Both festive fare and consumption of alcoholic beverages are the stuff of ritual in Setomaa – tied to traditions, customs and events. Food preparation was the domain of women, but stronger drink – such as the home-made Seto vodka, hans’a – was a man’s job. It was always the male master of the house who would pour the home-brewed beer or home-distilled vodka in Setomaa. Never were cups of vodka placed on a banquet table, nor did pitchers of beer make the rounds unsupervised.


The time of going to village parties or kirmas in Setomaa starts from spring and lasts until autumn. In the earlier days, there was a kirmas in some village every weekend. This has always been one of the main places for women as well as girls to express themselves through singing. The lyrics have been listened to, their content has been memorised, and the dancing skill has also come through observation and imitation. When girls went to a kirmas, their mothers used to teach them – Saistku-ui tõisi sälätakah, olõ’ õks iloh edimäne. Näio illo ihtassõ, näio tandso tahetassõ (Do not stand behind others, be cheerful in front of others. A girl’s beauty is desired, a girl’s dance wanted). Kirmas has also been a place for gatherings where parents observed and made plans regarding their youngsters. Girls were married off very early; beauty, property as well as origin were considered important.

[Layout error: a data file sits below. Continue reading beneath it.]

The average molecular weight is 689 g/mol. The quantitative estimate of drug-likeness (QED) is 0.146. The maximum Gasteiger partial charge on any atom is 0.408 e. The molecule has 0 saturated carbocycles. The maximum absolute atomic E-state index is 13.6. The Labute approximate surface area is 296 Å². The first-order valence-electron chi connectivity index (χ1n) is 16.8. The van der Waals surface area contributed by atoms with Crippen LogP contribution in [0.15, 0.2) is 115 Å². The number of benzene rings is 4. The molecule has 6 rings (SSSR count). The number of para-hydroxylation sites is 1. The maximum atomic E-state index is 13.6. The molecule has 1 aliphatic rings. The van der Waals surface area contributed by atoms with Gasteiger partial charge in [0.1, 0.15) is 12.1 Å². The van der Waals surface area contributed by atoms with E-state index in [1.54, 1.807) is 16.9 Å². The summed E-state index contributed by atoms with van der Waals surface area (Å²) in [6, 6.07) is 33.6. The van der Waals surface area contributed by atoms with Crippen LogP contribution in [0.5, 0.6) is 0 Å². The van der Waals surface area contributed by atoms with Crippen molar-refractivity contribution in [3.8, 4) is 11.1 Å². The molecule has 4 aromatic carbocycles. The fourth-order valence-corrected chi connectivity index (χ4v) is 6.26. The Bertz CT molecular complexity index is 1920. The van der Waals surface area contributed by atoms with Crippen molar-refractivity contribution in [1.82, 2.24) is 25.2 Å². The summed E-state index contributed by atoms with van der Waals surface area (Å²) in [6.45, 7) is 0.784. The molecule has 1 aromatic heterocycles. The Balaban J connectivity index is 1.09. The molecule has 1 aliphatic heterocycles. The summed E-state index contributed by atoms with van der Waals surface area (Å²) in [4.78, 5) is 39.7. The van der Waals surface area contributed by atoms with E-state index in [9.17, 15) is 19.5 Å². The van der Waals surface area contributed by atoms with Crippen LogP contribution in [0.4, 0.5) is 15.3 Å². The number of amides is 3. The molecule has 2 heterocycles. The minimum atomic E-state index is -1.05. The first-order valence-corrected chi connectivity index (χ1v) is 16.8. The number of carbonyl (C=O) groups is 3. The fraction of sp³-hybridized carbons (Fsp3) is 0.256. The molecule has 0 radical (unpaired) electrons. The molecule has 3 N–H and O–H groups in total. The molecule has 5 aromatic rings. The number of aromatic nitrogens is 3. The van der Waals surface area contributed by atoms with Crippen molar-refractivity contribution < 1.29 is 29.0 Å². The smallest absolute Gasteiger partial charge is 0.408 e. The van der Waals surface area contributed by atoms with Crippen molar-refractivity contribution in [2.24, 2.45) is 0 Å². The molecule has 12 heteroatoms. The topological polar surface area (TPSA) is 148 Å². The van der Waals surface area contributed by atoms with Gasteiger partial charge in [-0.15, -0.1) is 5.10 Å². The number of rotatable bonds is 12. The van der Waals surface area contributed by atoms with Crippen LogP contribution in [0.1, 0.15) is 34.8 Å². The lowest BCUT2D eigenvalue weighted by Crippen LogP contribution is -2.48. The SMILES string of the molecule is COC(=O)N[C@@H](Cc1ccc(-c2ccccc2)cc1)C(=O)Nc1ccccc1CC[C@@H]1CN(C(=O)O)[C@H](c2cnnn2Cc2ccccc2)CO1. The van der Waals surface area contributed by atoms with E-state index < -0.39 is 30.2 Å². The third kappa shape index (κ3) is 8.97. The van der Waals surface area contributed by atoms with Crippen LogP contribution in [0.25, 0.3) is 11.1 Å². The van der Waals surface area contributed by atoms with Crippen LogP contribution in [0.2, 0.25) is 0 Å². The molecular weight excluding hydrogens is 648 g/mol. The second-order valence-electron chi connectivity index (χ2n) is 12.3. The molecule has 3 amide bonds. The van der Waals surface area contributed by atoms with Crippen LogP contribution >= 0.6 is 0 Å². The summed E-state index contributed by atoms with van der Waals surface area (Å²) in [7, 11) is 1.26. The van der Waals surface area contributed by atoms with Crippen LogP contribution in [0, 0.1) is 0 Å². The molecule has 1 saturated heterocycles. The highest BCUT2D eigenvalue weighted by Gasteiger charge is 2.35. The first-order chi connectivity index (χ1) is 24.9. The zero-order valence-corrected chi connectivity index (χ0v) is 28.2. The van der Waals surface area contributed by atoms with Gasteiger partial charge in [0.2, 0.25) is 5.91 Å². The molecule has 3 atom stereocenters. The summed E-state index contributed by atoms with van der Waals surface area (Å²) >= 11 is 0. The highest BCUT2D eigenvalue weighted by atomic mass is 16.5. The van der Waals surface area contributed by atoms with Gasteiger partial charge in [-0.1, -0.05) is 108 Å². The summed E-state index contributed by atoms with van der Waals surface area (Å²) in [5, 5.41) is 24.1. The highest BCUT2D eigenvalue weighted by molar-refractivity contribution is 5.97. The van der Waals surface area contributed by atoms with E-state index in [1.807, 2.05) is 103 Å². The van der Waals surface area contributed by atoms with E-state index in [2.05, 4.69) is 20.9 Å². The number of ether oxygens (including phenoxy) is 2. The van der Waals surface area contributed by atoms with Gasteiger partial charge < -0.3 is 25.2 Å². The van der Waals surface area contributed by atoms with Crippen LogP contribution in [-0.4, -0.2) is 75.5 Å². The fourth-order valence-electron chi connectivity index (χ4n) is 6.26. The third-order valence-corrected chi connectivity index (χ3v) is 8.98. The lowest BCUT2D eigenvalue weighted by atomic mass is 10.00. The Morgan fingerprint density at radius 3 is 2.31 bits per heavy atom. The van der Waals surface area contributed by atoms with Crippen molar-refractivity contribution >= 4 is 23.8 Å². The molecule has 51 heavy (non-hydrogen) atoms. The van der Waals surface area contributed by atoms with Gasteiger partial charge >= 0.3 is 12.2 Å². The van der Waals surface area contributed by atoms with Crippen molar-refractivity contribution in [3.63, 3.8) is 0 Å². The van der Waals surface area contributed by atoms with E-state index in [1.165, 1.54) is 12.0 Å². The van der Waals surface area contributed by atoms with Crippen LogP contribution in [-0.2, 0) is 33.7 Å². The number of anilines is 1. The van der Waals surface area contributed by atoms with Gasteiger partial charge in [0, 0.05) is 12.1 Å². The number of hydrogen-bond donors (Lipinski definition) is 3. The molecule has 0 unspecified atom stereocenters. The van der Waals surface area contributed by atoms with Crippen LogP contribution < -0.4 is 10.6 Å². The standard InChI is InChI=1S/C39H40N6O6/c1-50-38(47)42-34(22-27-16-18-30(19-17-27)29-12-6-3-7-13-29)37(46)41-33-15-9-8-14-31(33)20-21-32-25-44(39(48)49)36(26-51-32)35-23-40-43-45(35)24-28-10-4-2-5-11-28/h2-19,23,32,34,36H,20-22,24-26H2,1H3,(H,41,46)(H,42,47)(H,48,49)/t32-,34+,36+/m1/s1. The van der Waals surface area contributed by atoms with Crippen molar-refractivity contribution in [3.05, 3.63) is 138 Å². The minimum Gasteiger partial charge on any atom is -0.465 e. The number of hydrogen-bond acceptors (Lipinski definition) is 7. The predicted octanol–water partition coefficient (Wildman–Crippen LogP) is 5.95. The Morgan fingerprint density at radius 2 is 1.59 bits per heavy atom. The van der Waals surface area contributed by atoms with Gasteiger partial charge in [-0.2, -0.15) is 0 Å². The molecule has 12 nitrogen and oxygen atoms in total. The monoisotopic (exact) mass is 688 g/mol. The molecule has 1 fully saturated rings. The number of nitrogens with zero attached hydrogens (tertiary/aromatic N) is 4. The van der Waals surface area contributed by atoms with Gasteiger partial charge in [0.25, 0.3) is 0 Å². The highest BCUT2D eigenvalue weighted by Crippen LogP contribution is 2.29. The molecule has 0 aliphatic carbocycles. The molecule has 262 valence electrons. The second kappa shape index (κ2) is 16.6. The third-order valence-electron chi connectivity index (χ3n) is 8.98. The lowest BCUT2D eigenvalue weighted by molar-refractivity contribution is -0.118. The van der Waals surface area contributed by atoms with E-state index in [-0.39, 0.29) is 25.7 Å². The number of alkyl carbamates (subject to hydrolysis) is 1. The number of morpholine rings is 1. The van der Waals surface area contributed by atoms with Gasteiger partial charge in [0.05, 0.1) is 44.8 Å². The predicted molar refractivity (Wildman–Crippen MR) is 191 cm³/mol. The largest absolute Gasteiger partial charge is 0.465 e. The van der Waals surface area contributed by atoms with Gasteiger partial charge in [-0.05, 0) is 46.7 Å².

Other important events were fairs where people could sell and buy everything necessary for life. One of the biggest fairs has always been the Petseri Fair. The Lindora Fair that takes place on the border of Võromaa and Setomaa has survived until the present day as a continuous tradition that increases popularity with each year and grows bigger in terms of the number of participants. A new place of fair is the onion and fish fair of Lüübnitsa.